This strange computer was designed to be a development system for 6502 based computers. It had no display except for a small 20 character LED screen and a very small thermal printer located directly on the motherboard which could print everything that was typed on the keyboard.
The board featured five 4 KB-ROM sockets. Two of them were dedicated to the AIM monitor program, including an instant input assembler (no labels) and a disassembler. Various programming languages (BASIC, FORTH...) or custom applications could be added in the three remaining sockets.
Several cards were developped for this machine, especially language cards and ROMs: a BASIC card (BASIC language with floating point mathematics capabilities), PL/65 (a mixture of the PL/1 and Algol languages), Instant Pascal (an interpreted version of Pascal), Assembler and the FORTH programming language.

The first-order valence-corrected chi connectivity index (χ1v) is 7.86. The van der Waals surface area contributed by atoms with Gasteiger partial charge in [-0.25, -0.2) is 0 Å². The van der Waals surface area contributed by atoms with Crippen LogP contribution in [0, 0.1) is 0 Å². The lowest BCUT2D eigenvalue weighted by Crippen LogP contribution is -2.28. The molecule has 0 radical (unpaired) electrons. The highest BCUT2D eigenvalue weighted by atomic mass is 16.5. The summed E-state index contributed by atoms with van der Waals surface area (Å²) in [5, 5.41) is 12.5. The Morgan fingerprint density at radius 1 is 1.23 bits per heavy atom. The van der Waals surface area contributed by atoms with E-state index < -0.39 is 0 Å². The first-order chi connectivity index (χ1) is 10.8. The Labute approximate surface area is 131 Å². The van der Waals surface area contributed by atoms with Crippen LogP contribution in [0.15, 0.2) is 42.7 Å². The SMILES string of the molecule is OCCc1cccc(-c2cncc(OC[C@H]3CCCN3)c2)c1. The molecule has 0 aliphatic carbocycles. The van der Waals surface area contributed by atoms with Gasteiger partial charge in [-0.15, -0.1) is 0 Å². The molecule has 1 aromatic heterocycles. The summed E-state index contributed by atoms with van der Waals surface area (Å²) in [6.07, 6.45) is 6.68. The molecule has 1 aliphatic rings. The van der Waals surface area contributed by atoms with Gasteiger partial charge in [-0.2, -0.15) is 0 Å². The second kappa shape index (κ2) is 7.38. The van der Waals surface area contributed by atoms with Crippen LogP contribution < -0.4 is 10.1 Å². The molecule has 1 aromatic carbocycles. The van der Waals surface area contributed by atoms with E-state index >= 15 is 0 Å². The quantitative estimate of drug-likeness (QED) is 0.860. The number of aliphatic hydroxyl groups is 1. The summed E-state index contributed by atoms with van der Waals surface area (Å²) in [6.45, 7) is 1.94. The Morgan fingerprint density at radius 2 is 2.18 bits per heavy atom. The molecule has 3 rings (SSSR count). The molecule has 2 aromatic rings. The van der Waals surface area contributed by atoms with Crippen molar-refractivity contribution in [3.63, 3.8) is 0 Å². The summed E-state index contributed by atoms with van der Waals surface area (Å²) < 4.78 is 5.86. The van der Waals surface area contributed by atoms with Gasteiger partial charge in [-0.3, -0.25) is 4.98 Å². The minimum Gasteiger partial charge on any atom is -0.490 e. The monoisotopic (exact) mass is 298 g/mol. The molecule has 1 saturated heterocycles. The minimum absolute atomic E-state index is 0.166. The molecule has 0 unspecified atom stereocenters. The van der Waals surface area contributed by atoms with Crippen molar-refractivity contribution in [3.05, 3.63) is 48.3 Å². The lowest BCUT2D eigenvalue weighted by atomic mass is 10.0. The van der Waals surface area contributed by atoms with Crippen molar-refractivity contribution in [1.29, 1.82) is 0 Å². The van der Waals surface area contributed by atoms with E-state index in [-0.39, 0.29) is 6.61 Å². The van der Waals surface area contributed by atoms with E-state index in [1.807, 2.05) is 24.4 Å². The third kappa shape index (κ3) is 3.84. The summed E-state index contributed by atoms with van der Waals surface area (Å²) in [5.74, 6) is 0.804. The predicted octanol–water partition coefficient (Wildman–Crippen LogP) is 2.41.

Jacob Hertz remembers:
It had 3 function keys, which could be programmed with a jump instruction (assembler).
A CRT-Card was also developed for this computer.
I was the happy owner of one of those machines. We were a usergroup in Denmark in the late 70' and early 80'.
It came with full documentation including as far as I remember 4 books: A complete diagram, a complete hardware manual, a full commented bios listing, users guide and another book. It was one of the first complete microcomputers around.
Mark Reardon reports:
I was on the support team for this system from June 1979 until Jan. 2004. When you mention 'Sound' it made me remember that this system supported the use of two audio cassette recorders for mass storage. It could perform motor control on both. It would read source files from one and write the output to the other.
My boss told me that they expected to sell between 400 and 600 of these systems but the number exceeded 50,000. The original target market was embedded designers. Some of these designers actually embedded the AIM into their design. We sold a version without the keyboard, printer, and display, and with only 1k or RAM for $175.
The fifth manual Mr. Hertz remembers was the programming guide. When I was hired I was given a complete set of manuals, an AIM 65, and a phone. I tried to answer all of the customer's questions from the manuals before I consulted with the engineering staff. It was a great learning experience.